Top Doc Reflects On Digital Healthcare In The Face Of COVID-19

Stanford University’s Dean of Medicine is Dr. Lloyd Minor. He practices as an ear, nose, and throat specialist – called an otolaryngologist – and plays the cello as a hobby. When COVID-19 came to California, it was already spreading through New York's streets like wildfire. It's been a profoundly transformative experience for the healthcare industry as those working within it rose to meet the challenge. Dr. Minor reflects on how these months spent battling the coronavirus have forged a new system more open to technology.

Minor believes California was spared some of the damage that New York suffered as his state was an early adopter of shelter-in-place legislation. He also pointed out that New York’s extensive public transit system might have made it possible to transmit the disease while people were in close, crowded quarters. His state doesn’t have anything comparable, and that might have cut down on transmission between people.

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In terms of whether there were promising treatments, Minor states that work to find the right medication is ongoing. He mentioned early-stage trials that are showing potential but nothing that has proven to be effective. The real goal, he says, is to develop a vaccination, but it's likely going to take 18 months. While some are attempting to fast-tracking the process, there are many steps to making a vaccine.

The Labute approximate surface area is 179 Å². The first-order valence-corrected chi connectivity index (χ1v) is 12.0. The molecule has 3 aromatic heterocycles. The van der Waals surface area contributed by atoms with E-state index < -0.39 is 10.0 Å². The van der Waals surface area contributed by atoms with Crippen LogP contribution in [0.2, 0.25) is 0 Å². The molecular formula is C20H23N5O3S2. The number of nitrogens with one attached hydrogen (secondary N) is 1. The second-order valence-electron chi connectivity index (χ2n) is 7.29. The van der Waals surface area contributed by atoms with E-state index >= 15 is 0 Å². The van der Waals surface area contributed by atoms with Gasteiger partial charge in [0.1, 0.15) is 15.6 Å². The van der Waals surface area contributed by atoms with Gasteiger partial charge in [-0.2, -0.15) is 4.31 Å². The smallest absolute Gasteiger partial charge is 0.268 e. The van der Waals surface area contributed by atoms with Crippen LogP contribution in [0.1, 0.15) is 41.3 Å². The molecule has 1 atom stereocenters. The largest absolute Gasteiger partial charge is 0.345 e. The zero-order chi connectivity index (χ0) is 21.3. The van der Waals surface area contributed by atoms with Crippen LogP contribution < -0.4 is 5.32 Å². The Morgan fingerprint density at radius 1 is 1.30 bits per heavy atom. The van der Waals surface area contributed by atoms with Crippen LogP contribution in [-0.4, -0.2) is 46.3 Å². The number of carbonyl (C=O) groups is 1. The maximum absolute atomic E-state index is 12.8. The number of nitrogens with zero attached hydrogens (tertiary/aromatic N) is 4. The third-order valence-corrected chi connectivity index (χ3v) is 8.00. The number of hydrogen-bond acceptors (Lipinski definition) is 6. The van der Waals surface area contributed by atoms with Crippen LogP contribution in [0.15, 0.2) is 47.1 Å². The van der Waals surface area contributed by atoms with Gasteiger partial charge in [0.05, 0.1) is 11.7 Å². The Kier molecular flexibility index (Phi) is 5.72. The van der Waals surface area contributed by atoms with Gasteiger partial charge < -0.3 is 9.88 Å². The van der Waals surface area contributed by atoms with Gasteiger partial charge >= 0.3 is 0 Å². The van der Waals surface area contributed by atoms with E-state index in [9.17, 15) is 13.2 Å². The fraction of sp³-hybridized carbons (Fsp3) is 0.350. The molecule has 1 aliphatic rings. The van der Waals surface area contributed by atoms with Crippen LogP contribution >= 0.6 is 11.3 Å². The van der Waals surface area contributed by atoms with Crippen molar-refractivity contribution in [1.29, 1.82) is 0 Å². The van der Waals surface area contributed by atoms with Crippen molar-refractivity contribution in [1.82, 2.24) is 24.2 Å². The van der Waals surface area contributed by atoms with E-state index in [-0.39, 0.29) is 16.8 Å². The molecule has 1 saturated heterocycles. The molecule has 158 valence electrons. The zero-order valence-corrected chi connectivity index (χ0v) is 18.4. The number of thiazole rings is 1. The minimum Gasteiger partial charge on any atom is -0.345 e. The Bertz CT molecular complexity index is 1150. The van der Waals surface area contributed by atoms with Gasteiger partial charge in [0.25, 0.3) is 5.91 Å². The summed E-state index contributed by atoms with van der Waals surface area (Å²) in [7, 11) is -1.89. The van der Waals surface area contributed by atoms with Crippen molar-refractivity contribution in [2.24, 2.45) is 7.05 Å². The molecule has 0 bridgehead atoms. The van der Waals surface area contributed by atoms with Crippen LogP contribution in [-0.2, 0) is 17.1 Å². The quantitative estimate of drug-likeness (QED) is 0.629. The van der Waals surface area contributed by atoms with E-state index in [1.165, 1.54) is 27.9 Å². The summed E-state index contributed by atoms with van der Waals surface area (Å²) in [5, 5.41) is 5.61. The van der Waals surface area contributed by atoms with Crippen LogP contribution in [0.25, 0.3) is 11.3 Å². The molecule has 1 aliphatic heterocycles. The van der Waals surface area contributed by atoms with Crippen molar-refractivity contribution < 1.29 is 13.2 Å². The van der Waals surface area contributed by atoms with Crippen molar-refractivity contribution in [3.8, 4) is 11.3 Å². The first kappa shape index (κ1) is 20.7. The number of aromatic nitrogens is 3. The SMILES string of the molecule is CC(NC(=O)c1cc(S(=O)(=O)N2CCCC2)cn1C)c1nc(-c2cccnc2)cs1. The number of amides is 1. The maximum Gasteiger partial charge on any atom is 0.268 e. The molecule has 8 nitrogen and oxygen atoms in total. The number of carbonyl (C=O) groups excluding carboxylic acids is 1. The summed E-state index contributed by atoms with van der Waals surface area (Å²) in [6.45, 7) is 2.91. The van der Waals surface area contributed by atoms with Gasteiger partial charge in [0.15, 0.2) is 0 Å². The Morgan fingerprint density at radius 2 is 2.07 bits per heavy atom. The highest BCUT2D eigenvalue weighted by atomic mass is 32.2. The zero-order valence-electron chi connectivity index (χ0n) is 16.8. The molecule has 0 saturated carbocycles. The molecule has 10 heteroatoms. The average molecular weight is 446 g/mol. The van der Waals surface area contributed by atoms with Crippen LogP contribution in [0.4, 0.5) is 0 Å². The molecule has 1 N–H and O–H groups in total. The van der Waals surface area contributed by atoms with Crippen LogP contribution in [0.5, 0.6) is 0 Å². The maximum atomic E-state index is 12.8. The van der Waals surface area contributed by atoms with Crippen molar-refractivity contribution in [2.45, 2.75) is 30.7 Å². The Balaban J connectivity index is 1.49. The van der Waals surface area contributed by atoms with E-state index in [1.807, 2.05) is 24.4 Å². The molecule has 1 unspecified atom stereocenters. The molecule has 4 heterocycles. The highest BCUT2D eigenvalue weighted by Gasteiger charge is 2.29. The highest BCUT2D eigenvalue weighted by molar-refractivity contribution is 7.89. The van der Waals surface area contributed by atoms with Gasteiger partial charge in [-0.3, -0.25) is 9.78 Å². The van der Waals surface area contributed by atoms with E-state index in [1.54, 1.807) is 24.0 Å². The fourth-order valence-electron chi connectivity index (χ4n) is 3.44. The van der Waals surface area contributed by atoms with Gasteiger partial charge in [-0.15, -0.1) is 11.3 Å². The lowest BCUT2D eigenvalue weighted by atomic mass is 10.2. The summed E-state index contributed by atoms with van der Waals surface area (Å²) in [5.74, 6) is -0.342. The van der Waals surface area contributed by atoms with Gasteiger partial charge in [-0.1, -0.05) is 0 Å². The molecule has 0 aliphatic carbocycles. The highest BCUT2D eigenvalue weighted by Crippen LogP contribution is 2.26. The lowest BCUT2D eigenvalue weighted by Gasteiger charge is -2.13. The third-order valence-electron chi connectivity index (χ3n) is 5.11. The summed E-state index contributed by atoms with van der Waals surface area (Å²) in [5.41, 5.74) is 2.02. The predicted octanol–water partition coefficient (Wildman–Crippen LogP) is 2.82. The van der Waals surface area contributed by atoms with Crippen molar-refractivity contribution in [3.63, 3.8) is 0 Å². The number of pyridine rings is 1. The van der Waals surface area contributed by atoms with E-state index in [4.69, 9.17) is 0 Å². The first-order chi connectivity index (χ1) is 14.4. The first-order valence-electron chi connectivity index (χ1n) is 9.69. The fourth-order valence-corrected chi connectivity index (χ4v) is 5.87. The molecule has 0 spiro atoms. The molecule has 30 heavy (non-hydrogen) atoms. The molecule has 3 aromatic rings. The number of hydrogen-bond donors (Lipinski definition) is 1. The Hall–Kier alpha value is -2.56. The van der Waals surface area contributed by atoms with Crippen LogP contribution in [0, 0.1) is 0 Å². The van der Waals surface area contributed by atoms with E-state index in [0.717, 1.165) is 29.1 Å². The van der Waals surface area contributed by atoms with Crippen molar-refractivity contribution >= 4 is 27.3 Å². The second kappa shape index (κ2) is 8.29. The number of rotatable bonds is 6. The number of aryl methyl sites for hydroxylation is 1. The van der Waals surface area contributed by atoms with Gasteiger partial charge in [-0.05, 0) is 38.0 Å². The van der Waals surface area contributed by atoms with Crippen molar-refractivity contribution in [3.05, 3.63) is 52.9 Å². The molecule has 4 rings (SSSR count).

It was surprising to Minor how quickly telemedicine became a mainstay of everyday healthcare practice. In February, there were 1,000 virtual visits a week in their adult healthcare delivery system. Now, they make more than 3,000 appointments in one day – a 50-fold increase. He gives credit to the IT team, who made it possible to scale up the technology so quickly.

“What we’re discovering is that we can do a lot more through a virtual visit than we thought we could in the past. And yet I’m also sure we are only scratching the surface. The revolution in digital health, which had begun long before COVID-19, is going to increase and become more meaningful now,” Minor shared in an Ozy interview.

Minor reflects upon what the future might bring for digital health. He points to what might be possible if people would be able to integrate blood pressure measurement, glucose readings, and other options into virtual visits. As with telemedicine, the technology exists to make these things possible, but there hasn't yet been a catalyst for that kind of change. He believes that continuing with these measures will create more opportunities for in-person visits.

As for Minor himself, the changes in his own life have been less dramatic. He doesn't go to the gym right now, and he's home in the evenings. Minor misses connecting with those who support Stanford and work in his faculty, but he knows it's only temporary. Until things change, he is spending more time with his wife and working from home.